Chicago’s mayoral hopefuls exchanged personal attacks during a contentious candidate forum Tuesday evening that was repeatedly interrupted by loud protesters.
A group of demonstrators chanted against Cook County Commissioner Brandon Johnson, who joked during the live broadcast that he must be doing something right if he isn’t mayor yet but already drawing protests. Mayor Lori Lightfoot, meanwhile, stood up for Johnson, saying he “has a right to talk without interruption.”
The rest of the forum, moderated by WGN-TV’s Lourdes Duarte and Tahman Bradley, featured far less collegiality between the candidates. At one point, Duarte and Bradley called for a show of hands from candidates who would keep Lightfoot’s handpicked police Superintendent David Brown as the city’s top cop. Lightfoot raised her hand and businessman Willie Wilson sheepishly followed suit.
“I think you have to fire the mayor,” Wilson said.
Lightfoot mostly ignored the comment but pivoted to an attack on Johnson and U.S. Rep. Jesus “Chuy” Garcia, who she accused of being “defunders” of the Chicago Police Department.
“Fact check that,” Garcia responded. “She’s always creating smoke screens to cover up her own failures.”
Johnson argued the city’s level of spending on police hasn’t worked.
The exchange was just one of several testy moments between Lightfoot and her challengers, who repeatedly criticized each other in sometimes personal terms.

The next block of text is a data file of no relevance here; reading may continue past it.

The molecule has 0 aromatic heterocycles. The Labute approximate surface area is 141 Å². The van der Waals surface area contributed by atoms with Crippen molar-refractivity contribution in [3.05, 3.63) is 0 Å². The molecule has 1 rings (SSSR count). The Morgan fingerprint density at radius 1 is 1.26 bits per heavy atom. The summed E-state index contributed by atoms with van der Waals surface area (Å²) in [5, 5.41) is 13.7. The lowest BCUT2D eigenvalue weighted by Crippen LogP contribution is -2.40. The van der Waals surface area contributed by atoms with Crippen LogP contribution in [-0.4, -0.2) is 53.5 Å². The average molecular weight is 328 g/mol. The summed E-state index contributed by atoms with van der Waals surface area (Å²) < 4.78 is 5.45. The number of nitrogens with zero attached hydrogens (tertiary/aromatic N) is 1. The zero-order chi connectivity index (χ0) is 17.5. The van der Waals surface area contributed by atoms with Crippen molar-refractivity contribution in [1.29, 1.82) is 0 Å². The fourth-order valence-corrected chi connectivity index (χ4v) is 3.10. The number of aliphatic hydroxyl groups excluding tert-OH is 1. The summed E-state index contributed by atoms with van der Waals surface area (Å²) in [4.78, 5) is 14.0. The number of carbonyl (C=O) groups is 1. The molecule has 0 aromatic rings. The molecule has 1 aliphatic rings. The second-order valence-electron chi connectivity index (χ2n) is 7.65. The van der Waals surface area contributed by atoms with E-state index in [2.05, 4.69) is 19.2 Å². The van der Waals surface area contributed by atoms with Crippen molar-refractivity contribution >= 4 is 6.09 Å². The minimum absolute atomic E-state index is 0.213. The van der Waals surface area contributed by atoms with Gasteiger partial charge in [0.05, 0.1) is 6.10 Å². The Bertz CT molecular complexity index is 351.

Activist Ja’Mal Green, for instance, said Lightfoot was lying about crime statistics and criticized Wilson for saying Chicago cops should be allowed to hunt suspects down “like rabbits.” He said Wilson’s comments were “disgusting.”
For his part, Wilson declined to engage Green, the youngest candidate in the race, saying, “I don’t respond to kids.”
Wilson’s “rabbits” comment at a debate earlier in January was a repeat focus of the forum. Duarte, the moderator, asked him, “What does constitutional policing mean to you?” Wilson’s answer didn’t address constitutional policing.
“We have to make our citizens safe at all costs,” he said.
The mayor also confronted Wilson about the “rabbits” remark, noting he’s “talking about Black and brown boys in our city” and calling the comment “offensive.”
“I can’t believe you continue to say it,” Lightfoot said.
An emotional Wilson then invoked his son, Omar, who was murdered in 1995, as he doubled down on the controversial remarks.
“If somebody comes and kills somebody in her family, then she’ll know how it feels,” Wilson said. “We’re trying to protect our citizens who (follow the law).”
While Lightfoot argued that crime has gone down from 2021 to 2022 and is on good pace, State Rep. Kambium “Kam” Buckner said Lightfoot would “double down on the failed policies that gave us a doubled murder rate.”
Lightfoot later rebutted Buckner.
“It’s easy to come up here and say soundbites but what I didn’t hear is any actionable concrete solutions and many things I did hear, we’re already doing,” Lightfoot said.
Ald. Roderick Sawyer said the city could try new initiatives as violence prevention tools by listening to youth groups, including South Side-based youth activist group that Boyd belongs to called “Good Kids Mad City.”
“We never talk to youth about how to solve their own troubles,” Sawyer said.